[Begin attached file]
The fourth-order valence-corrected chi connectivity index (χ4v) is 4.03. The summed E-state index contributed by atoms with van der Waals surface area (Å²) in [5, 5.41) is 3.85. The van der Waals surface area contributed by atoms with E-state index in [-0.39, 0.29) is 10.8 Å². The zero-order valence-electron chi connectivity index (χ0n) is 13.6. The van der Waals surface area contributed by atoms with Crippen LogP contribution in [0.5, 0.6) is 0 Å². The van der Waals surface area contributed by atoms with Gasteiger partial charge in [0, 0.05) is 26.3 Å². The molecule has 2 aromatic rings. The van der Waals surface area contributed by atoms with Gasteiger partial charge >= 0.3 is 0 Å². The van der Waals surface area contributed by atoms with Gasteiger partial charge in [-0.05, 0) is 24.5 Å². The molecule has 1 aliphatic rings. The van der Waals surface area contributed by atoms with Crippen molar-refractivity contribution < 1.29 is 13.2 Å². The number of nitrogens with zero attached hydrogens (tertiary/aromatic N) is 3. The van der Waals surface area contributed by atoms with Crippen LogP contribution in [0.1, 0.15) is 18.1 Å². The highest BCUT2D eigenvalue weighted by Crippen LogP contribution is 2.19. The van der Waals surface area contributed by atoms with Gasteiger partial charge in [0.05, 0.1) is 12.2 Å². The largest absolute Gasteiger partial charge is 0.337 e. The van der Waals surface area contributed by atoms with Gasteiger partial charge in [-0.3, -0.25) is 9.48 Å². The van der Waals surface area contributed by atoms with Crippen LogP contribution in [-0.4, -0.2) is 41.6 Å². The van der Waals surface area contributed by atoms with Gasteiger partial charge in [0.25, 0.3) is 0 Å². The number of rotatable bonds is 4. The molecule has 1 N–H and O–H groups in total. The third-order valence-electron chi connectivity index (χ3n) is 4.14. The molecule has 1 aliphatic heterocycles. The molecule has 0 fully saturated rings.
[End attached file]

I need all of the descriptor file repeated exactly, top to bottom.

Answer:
The fourth-order valence-corrected chi connectivity index (χ4v) is 4.03. The summed E-state index contributed by atoms with van der Waals surface area (Å²) in [5, 5.41) is 3.85. The van der Waals surface area contributed by atoms with E-state index in [-0.39, 0.29) is 10.8 Å². The zero-order valence-electron chi connectivity index (χ0n) is 13.6. The van der Waals surface area contributed by atoms with Crippen LogP contribution in [0.5, 0.6) is 0 Å². The van der Waals surface area contributed by atoms with Gasteiger partial charge in [0, 0.05) is 26.3 Å². The molecule has 2 aromatic rings. The van der Waals surface area contributed by atoms with Gasteiger partial charge >= 0.3 is 0 Å². The van der Waals surface area contributed by atoms with Gasteiger partial charge in [-0.05, 0) is 24.5 Å². The molecule has 1 aliphatic rings. The van der Waals surface area contributed by atoms with Crippen molar-refractivity contribution < 1.29 is 13.2 Å². The number of nitrogens with zero attached hydrogens (tertiary/aromatic N) is 3. The van der Waals surface area contributed by atoms with Crippen LogP contribution in [0.1, 0.15) is 18.1 Å². The highest BCUT2D eigenvalue weighted by Crippen LogP contribution is 2.19. The van der Waals surface area contributed by atoms with Gasteiger partial charge in [0.05, 0.1) is 12.2 Å². The largest absolute Gasteiger partial charge is 0.337 e. The van der Waals surface area contributed by atoms with Gasteiger partial charge in [-0.3, -0.25) is 9.48 Å². The van der Waals surface area contributed by atoms with Crippen LogP contribution in [-0.4, -0.2) is 41.6 Å². The van der Waals surface area contributed by atoms with Gasteiger partial charge in [0.25, 0.3) is 0 Å². The number of rotatable bonds is 4. The molecule has 1 N–H and O–H groups in total. The third-order valence-electron chi connectivity index (χ3n) is 4.14. The molecule has 1 aliphatic heterocycles. The molecule has 0 fully saturated rings.